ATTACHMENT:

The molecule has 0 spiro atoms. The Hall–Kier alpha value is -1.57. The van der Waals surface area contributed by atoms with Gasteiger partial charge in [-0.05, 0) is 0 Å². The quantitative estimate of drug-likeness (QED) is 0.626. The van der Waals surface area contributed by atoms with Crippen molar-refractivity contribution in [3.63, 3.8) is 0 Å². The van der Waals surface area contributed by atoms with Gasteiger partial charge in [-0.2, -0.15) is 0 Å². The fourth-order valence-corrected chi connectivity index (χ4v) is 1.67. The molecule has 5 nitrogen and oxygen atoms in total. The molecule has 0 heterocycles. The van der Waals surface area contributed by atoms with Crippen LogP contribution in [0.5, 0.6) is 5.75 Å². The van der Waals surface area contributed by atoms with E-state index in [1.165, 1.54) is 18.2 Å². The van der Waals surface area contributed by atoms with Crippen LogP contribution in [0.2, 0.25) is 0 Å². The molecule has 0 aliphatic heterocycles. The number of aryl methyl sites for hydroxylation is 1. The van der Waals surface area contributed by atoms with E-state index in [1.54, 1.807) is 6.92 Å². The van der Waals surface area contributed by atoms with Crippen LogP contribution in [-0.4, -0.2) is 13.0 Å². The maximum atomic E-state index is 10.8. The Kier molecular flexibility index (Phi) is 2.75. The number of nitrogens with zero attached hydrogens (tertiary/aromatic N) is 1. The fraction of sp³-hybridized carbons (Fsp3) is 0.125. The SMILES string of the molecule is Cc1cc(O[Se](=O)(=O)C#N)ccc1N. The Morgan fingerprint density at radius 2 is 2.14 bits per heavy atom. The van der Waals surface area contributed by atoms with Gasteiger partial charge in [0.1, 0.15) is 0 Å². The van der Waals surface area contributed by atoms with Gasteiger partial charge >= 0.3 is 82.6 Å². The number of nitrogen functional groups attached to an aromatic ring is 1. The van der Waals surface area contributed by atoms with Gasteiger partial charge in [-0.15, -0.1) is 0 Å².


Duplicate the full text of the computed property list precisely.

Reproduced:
The molecule has 0 spiro atoms. The Hall–Kier alpha value is -1.57. The van der Waals surface area contributed by atoms with Gasteiger partial charge in [-0.05, 0) is 0 Å². The quantitative estimate of drug-likeness (QED) is 0.626. The van der Waals surface area contributed by atoms with Crippen molar-refractivity contribution in [3.63, 3.8) is 0 Å². The van der Waals surface area contributed by atoms with Gasteiger partial charge in [-0.2, -0.15) is 0 Å². The fourth-order valence-corrected chi connectivity index (χ4v) is 1.67. The molecule has 5 nitrogen and oxygen atoms in total. The molecule has 0 heterocycles. The van der Waals surface area contributed by atoms with Crippen LogP contribution in [0.5, 0.6) is 5.75 Å². The van der Waals surface area contributed by atoms with E-state index in [1.165, 1.54) is 18.2 Å². The van der Waals surface area contributed by atoms with Crippen LogP contribution in [0.2, 0.25) is 0 Å². The molecule has 0 aliphatic heterocycles. The number of aryl methyl sites for hydroxylation is 1. The van der Waals surface area contributed by atoms with E-state index in [1.54, 1.807) is 6.92 Å². The van der Waals surface area contributed by atoms with Crippen LogP contribution in [-0.4, -0.2) is 13.0 Å². The maximum atomic E-state index is 10.8. The Kier molecular flexibility index (Phi) is 2.75. The number of nitrogens with zero attached hydrogens (tertiary/aromatic N) is 1. The fraction of sp³-hybridized carbons (Fsp3) is 0.125. The SMILES string of the molecule is Cc1cc(O[Se](=O)(=O)C#N)ccc1N. The Morgan fingerprint density at radius 2 is 2.14 bits per heavy atom. The van der Waals surface area contributed by atoms with Gasteiger partial charge in [0.1, 0.15) is 0 Å². The van der Waals surface area contributed by atoms with Gasteiger partial charge >= 0.3 is 82.6 Å². The number of nitrogen functional groups attached to an aromatic ring is 1. The van der Waals surface area contributed by atoms with Gasteiger partial charge in [-0.15, -0.1) is 0 Å².